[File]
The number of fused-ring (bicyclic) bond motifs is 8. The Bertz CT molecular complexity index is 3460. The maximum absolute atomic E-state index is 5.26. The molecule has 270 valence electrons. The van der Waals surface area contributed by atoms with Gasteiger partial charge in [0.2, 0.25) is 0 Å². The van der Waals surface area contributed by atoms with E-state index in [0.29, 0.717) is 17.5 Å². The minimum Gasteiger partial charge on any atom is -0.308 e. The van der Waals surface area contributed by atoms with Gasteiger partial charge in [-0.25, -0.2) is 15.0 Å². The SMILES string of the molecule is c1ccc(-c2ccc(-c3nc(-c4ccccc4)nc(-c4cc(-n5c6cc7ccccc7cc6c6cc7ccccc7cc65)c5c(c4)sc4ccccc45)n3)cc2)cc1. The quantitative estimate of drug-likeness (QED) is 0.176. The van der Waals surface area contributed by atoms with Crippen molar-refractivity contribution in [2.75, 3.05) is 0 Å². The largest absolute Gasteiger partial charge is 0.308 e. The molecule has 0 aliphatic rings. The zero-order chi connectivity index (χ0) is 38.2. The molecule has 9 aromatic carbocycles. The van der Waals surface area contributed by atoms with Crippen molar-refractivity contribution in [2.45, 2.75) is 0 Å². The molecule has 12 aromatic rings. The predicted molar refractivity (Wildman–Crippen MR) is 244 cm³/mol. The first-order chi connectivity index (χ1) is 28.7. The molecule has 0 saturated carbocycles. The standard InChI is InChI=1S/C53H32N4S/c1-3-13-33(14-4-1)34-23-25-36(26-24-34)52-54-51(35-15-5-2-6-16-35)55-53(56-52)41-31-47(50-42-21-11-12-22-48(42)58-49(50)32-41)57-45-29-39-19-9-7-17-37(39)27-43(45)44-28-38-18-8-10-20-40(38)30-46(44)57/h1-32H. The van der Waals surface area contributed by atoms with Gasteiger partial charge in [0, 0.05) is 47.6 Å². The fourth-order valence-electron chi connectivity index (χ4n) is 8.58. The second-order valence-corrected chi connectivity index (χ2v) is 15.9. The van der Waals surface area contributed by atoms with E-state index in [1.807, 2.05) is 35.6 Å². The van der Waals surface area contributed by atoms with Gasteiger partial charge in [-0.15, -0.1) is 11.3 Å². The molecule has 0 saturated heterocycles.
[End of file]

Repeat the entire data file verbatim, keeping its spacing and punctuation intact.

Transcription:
The number of fused-ring (bicyclic) bond motifs is 8. The Bertz CT molecular complexity index is 3460. The maximum absolute atomic E-state index is 5.26. The molecule has 270 valence electrons. The van der Waals surface area contributed by atoms with Gasteiger partial charge in [0.2, 0.25) is 0 Å². The van der Waals surface area contributed by atoms with E-state index in [0.29, 0.717) is 17.5 Å². The minimum Gasteiger partial charge on any atom is -0.308 e. The van der Waals surface area contributed by atoms with Gasteiger partial charge in [-0.25, -0.2) is 15.0 Å². The SMILES string of the molecule is c1ccc(-c2ccc(-c3nc(-c4ccccc4)nc(-c4cc(-n5c6cc7ccccc7cc6c6cc7ccccc7cc65)c5c(c4)sc4ccccc45)n3)cc2)cc1. The quantitative estimate of drug-likeness (QED) is 0.176. The van der Waals surface area contributed by atoms with Crippen molar-refractivity contribution in [2.75, 3.05) is 0 Å². The largest absolute Gasteiger partial charge is 0.308 e. The molecule has 0 aliphatic rings. The zero-order chi connectivity index (χ0) is 38.2. The molecule has 9 aromatic carbocycles. The van der Waals surface area contributed by atoms with Crippen molar-refractivity contribution in [2.45, 2.75) is 0 Å². The molecule has 12 aromatic rings. The predicted molar refractivity (Wildman–Crippen MR) is 244 cm³/mol. The first-order chi connectivity index (χ1) is 28.7. The molecule has 0 saturated carbocycles. The standard InChI is InChI=1S/C53H32N4S/c1-3-13-33(14-4-1)34-23-25-36(26-24-34)52-54-51(35-15-5-2-6-16-35)55-53(56-52)41-31-47(50-42-21-11-12-22-48(42)58-49(50)32-41)57-45-29-39-19-9-7-17-37(39)27-43(45)44-28-38-18-8-10-20-40(38)30-46(44)57/h1-32H. The van der Waals surface area contributed by atoms with Gasteiger partial charge in [0, 0.05) is 47.6 Å². The fourth-order valence-electron chi connectivity index (χ4n) is 8.58. The second-order valence-corrected chi connectivity index (χ2v) is 15.9. The van der Waals surface area contributed by atoms with E-state index in [1.807, 2.05) is 35.6 Å². The van der Waals surface area contributed by atoms with Gasteiger partial charge in [-0.15, -0.1) is 11.3 Å². The molecule has 0 saturated heterocycles.